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Old 07-28-2010, 03:18 AM
 
Location: on an island
13,382 posts, read 40,956,094 times
Reputation: 13245
Quote:
Originally Posted by MAK802 View Post
Let's face it, the beaches of the US are nothing compared to Thailand, some of the Caribbean islands, Fiji, etc.
You must not have been to pristine northwest Florida yet--nor any of the Sea Islands on the Atlantic side. Several places are state parks, some of the islands are as well, and there are a few special places only reachable by boat. You can walk and walk on sugar white sand and not see another soul.
California is a beautiful state but IMHO SoCal beaches leave much to be desired, and the Pacific there is freezing.
Quote:
I've seen almost all of the major cities in the US (in 48 states) and truly have no desire to go back to most of them. I'd much rather see foreign places that I've never been to.
I know what you mean. I haven't even been to all 50 states yet myself, though I've seen most. I've done several cross-country drives.
Our strategy had been that while we were young and healthy we would travel *outside* the US as much as possible, then spend more time "at home" as we got older.
This plan was great until one of our kids decided to move overseas.

Quote:
Originally Posted by houstonreadhead View Post

The downside is that those stamps and shiny, pretty visas quickly fill your passport up. Then you have to go get extra pages put in it.
On top of that, the pages are no longer free. (http://www.nydailynews.com/blogs/get_outta_here/2010/07/post-4.html - broken link)

Quote:
If I just want a quick, relaxing, shallow-ish vacation experience like a beach, a mountain hike, a quaint little village, or a big cosmopolitan city, why fly out of the US? I'm from the Northeast, and all of these things are a cheap and doable drive away.
MyDoorsAreOpen, I can see your point, and agree with you to an extent. Location matters, though. I can't speak for other travelers, but when we lived in Colorado, it seemed as though no matter where we went, it was gonna cost us a chunk of change, so often (except for one trip to Hawaii) we chose a destination out of the country. We had a really good thing going in the 90's and later '00's when airfares were so cheap.
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Old 07-28-2010, 07:24 AM
 
Location: Texas
209 posts, read 493,754 times
Reputation: 139
Quote:
Originally Posted by BlueWillowPlate View Post
On top of that, the pages are no longer free. (http://www.nydailynews.com/blogs/get_outta_here/2010/07/post-4.html - broken link)
The article says it'll cost $82 to mail in your passport to get additional pages added. I wonder if it'll remain free if you actually go to a US embassy or consulate and have the consular officers add them.

Going from free to $82 is a huge increase. Not that you have a choice.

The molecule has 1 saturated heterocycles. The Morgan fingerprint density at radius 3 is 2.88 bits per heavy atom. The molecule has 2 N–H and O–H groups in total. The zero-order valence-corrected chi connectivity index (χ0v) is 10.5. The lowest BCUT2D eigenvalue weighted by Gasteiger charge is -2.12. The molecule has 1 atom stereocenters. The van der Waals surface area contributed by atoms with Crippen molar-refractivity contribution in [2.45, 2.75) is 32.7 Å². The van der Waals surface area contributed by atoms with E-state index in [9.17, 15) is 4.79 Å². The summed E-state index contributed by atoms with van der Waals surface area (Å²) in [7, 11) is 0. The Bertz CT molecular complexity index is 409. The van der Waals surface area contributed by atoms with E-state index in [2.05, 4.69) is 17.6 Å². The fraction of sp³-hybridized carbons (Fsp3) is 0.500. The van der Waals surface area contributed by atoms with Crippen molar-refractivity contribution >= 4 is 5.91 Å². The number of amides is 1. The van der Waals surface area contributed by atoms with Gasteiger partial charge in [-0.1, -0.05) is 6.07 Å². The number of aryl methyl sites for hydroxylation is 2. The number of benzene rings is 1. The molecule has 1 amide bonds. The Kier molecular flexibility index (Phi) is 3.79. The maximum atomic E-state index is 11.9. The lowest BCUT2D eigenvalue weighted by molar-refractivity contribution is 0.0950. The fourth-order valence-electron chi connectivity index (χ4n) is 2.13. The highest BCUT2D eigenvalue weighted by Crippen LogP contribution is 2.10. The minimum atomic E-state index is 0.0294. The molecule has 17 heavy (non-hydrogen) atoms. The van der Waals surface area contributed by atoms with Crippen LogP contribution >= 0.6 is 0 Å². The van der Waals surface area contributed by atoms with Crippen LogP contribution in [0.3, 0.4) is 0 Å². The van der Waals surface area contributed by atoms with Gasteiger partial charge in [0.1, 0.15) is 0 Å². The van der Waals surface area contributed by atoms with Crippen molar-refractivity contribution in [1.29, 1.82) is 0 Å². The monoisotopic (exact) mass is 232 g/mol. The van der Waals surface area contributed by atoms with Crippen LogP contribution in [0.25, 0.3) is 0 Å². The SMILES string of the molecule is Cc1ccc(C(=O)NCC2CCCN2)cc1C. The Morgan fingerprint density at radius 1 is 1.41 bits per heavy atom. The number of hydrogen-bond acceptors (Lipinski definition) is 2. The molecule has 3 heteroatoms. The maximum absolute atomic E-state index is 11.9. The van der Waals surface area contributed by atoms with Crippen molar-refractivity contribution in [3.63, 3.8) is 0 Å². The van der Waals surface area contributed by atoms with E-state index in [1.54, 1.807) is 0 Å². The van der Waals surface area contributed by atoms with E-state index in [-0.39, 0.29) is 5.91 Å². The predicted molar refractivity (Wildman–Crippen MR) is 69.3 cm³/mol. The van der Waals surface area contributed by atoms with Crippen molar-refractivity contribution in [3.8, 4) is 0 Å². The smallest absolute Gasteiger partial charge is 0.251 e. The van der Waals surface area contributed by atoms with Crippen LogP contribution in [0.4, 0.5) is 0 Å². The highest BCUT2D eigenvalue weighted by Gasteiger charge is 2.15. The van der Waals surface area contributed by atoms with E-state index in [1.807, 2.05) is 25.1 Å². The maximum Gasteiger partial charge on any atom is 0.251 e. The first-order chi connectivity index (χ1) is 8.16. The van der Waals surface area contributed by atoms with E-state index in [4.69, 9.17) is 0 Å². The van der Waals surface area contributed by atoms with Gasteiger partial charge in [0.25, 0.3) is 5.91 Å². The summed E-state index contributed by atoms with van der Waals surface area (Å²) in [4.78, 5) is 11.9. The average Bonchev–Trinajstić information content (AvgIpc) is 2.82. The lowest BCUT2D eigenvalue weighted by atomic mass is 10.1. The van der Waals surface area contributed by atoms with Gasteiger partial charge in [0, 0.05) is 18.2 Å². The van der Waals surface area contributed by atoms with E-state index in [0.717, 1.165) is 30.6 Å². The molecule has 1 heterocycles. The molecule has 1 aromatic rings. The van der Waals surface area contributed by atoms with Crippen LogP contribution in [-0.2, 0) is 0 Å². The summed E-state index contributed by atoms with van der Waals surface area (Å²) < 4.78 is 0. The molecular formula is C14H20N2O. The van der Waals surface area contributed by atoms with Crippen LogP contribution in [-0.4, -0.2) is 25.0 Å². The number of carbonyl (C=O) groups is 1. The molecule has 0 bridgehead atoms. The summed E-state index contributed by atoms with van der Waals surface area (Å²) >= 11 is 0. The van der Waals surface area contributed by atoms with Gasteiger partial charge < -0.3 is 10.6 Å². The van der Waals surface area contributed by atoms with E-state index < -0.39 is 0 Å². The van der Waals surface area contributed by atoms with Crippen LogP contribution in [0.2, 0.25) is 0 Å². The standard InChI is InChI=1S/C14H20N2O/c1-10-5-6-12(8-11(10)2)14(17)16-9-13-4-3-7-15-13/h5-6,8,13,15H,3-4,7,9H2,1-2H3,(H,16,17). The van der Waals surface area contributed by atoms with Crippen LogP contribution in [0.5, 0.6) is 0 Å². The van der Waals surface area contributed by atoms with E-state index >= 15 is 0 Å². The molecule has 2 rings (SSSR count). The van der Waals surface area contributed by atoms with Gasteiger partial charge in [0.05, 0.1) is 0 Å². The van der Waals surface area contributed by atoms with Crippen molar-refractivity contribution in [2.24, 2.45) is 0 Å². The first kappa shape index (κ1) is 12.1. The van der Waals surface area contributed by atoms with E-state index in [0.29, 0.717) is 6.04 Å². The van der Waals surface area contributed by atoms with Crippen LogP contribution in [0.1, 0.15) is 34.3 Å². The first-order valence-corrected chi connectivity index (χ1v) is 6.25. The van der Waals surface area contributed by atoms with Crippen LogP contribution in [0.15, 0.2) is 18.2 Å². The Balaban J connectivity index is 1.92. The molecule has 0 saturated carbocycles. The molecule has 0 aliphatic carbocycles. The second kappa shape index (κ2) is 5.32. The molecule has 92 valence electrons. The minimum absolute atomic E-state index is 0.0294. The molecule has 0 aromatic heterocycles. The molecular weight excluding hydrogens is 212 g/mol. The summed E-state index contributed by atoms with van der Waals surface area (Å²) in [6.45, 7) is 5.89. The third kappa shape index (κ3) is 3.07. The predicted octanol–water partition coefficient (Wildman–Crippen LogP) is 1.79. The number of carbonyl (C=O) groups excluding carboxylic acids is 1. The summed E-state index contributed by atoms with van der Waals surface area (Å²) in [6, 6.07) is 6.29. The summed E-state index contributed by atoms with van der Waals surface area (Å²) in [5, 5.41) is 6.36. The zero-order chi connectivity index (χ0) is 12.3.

Scott
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Old 07-28-2010, 08:30 AM
 
8,266 posts, read 10,726,968 times
Reputation: 4774
Quote:
Originally Posted by jtur88 View Post
Because one's ignorance should not be the thing he's most proud of. Americans are abysmally ignorant about the rest of the world, and seem to wallow in their ignorance. Americans ... (blah blah blah) ... Among those of us who possess the quality of curiosity, that is why we travel.
Dude, what the hell happened to you as a child that created such a pompous blowhard?

Lack of world travel certainly doesn't equate to ignorance, nor does your self-describes "quality of curiosity" make you any less ignorant. I could just as easily take the position that anyone who would be so naive as to lump an extremely large, diverse, populous nation under any personality trait demonstrates great ignorance.

To each his/her own I say. Some people enjoy travel and can't understand how others cannot, and some people can't understand why the time and effort when so much to enjoy at home. I'm sure not to judge as there is no right and wrong.
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Old 07-28-2010, 08:32 AM
 
8,266 posts, read 10,726,968 times
Reputation: 4774
Quote:
Originally Posted by MAK802 View Post
And I've seen 48 of the 50 states, all in the last 3 years. I'm only in my 20s, so I don't consider that a huge accomplishment for myself personally since it was easily done in such a short time. What else is there? An entire world filled with amazing things.
I love your attitude!
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Old 07-28-2010, 08:36 AM
 
8,266 posts, read 10,726,968 times
Reputation: 4774
Quote:
Originally Posted by MAK802 View Post
Let's face it, the beaches of the US are nothing compared to Thailand, some of the Caribbean islands, Fiji, etc. Why limit yourself to just traveling within your own country?
It depends what you want in a beach. There are areas of central California that have beach characteristics you'll not find in Thailand, and vice versa, I don't think either is necessarily better or worse as an absolute. Hawaii and Florida also both have beautiful beaches with their own unique characteristics.